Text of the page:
From the Volexity post

CrowdStrike identified signed 3CX installation files as being malicious and reported that customers were seeing malicious activity emanating from the “3CXDesktopApp”.

3CX is client software for VOIP phones, that was delivered to targets with a backdoor. The backdoored application was delivered in an MSI 3CXDesktopApp-18.12.416.msi which is signed by a valid certificate belonging to 3Cx Ltd.




Let's take a look at the .msi and see what is in there, we can just use 7zip to unzip it. Inside the .msi we have a backdoored file ffmpeg.dll

Stage 1 ffmpeg.dll



  • Uses CreateEventW with the string AVMonitorRefreshEvent like a mutex to ensure it is only running once
  • Gets its process path (file location) to locate d3dcompiler_47.dll which it expects to be in the same directory
  • Scans d3dcompiler_47.dll for the magic hex bytes 0xFEEDFACE
  • The magic bytes 0xFEEDFACE occur twice in a row
  • All the file data following the magic bytes is decrypted with RC4 using the hard coded key 3jB(2bsG#@c7
  • Once decrypted the data contains shellcode followed by an embedded PE file (Stage 2) which is loaded into memory and executed

Signed DLL

The d3dcompiler_47.dll DLL is signed by Microsoft. The 0xFEEDFACE magic bytes suggest that the open source tool SigFlip was used to patch the authenticode signed PE file without breaking the signature.

Stage 2



  • Creates a file called manifest in the directory from which the process was launched
  • The manifest file is used to maintain a delay timer value for the malware
  • The delay is calculated by adding 7 days to a randomly generated value between 0 days and 20 days, 20 hours for a total potential delay of between 7 days, and 20 days 20 hours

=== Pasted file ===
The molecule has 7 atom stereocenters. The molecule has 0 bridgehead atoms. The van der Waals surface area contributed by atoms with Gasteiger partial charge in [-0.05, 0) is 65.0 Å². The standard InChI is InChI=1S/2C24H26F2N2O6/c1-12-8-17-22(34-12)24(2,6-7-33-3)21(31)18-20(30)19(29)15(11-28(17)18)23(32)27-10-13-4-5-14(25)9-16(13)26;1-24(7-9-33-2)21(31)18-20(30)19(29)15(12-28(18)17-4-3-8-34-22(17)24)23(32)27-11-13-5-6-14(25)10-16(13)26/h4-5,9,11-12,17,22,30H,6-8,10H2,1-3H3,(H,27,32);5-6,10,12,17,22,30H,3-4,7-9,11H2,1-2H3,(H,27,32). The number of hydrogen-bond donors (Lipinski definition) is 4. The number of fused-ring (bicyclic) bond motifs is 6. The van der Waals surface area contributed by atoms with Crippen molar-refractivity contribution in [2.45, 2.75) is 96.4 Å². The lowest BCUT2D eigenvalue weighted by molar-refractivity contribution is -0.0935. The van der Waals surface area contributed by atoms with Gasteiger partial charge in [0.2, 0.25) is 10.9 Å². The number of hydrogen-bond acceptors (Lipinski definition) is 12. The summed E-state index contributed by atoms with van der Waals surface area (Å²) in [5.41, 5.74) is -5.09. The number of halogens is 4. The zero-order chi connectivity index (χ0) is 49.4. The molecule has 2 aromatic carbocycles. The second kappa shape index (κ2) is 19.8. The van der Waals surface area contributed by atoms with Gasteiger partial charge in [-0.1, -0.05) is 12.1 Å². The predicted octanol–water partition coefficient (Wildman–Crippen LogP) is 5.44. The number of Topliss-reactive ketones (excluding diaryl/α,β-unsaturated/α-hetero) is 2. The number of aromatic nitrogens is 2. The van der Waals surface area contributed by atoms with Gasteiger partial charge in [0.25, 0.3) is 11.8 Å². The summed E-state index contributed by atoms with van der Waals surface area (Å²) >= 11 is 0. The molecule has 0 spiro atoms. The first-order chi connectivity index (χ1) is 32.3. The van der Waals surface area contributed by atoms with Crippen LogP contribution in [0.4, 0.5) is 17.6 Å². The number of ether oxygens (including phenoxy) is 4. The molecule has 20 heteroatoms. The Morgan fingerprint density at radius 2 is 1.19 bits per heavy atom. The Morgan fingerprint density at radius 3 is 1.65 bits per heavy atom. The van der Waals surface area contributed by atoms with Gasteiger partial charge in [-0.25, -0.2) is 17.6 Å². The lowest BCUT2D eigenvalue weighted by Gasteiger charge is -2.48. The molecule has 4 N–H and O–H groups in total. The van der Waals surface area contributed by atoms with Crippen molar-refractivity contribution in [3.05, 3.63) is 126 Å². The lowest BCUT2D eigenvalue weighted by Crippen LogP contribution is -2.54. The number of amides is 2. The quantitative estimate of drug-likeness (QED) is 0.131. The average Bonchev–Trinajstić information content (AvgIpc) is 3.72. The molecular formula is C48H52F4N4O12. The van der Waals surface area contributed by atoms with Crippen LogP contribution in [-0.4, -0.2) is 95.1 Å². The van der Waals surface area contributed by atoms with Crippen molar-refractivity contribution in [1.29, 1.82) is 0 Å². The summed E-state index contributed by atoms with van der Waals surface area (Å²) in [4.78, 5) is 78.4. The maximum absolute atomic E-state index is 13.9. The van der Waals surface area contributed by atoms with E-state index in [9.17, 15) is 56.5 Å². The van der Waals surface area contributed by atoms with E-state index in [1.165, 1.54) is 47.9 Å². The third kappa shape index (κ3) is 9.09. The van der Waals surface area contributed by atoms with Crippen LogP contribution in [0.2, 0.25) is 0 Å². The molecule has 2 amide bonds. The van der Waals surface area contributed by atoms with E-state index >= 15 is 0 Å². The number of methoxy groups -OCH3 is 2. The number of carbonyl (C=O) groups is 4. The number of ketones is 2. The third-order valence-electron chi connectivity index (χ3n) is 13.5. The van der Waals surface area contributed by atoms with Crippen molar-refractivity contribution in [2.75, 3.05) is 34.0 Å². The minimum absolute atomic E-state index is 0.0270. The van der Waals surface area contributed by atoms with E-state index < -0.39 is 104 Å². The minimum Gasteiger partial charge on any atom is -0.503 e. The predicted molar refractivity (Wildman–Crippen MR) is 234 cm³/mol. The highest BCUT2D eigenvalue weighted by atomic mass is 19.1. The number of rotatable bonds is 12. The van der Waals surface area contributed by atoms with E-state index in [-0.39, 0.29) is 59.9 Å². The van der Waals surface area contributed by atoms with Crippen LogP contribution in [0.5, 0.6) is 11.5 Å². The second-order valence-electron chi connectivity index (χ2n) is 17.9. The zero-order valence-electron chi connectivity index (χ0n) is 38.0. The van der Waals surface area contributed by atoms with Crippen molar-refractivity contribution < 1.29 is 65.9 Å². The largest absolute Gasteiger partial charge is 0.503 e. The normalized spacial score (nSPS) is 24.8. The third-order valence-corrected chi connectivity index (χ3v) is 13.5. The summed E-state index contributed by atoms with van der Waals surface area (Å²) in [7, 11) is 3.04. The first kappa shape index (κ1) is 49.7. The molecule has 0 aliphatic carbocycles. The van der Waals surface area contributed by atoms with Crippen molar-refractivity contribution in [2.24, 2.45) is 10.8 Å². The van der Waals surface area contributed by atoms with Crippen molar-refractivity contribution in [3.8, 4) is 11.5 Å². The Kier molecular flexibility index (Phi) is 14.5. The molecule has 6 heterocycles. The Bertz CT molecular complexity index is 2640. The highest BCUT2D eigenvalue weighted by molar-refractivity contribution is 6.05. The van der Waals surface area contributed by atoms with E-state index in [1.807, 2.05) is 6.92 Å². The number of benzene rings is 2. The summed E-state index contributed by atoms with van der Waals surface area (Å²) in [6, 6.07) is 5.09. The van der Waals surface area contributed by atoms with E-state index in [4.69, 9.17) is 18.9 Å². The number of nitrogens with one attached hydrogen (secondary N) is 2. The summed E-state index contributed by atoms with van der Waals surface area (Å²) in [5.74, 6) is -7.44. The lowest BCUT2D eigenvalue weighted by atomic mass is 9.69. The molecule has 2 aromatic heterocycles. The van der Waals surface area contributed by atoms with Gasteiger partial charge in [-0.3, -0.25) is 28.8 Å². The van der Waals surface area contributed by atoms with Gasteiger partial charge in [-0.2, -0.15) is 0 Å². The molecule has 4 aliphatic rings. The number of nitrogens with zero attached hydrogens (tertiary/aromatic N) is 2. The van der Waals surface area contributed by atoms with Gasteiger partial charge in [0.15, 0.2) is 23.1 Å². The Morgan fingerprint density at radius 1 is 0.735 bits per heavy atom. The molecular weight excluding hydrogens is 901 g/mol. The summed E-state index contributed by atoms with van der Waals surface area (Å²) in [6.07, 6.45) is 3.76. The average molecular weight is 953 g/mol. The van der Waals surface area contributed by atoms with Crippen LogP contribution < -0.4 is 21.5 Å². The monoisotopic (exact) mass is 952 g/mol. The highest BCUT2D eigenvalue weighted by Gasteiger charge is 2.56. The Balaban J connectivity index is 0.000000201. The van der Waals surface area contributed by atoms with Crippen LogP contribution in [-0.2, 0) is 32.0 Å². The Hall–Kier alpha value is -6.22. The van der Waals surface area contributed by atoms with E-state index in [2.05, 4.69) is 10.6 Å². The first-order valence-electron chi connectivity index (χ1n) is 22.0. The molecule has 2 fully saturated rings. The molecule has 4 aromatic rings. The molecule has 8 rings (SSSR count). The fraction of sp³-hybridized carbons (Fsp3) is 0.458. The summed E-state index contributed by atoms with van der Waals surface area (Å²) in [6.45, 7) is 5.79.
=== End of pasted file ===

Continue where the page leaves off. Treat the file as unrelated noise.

• When the malware executes this value is read from the manifest file and checked against the system time, if the time has not expired the malware will simply sleep
  • The MachineGuid key value is read from the registry key Software\\Microsoft\\Cryptography then transformed into the following "cookie" value to be used in future C2 requests
  • A random number generator is used to build a variation of the following URL with an icon file between icon1.ico and icon16.ico (either I'm not reading the code right or this is an off-by-one error as the icon files are number 0-15?)
  • The icon file is downloaded from GitHub and parsed to extract encoded data that is appended to the file
  • The appended data is preceded by a $ which the malware uses as a marker to identify it
  • The following is an example of the bas64 encoded data in icon15.ico
  • The data is then base64 decoded and passed through an unidentified generator used to create a key for the data
  • The key is then used to decrypt the remaining data using AES
  • Once decrypted the data reveals the stage2 C2 URL https[:]//pbxsources[.]com/exchange, each icon file contains a different URL
  • A request is then sent to the C2 using the _tutma cookie described above and stage 3 is downloaded

Stage 3 was not recovered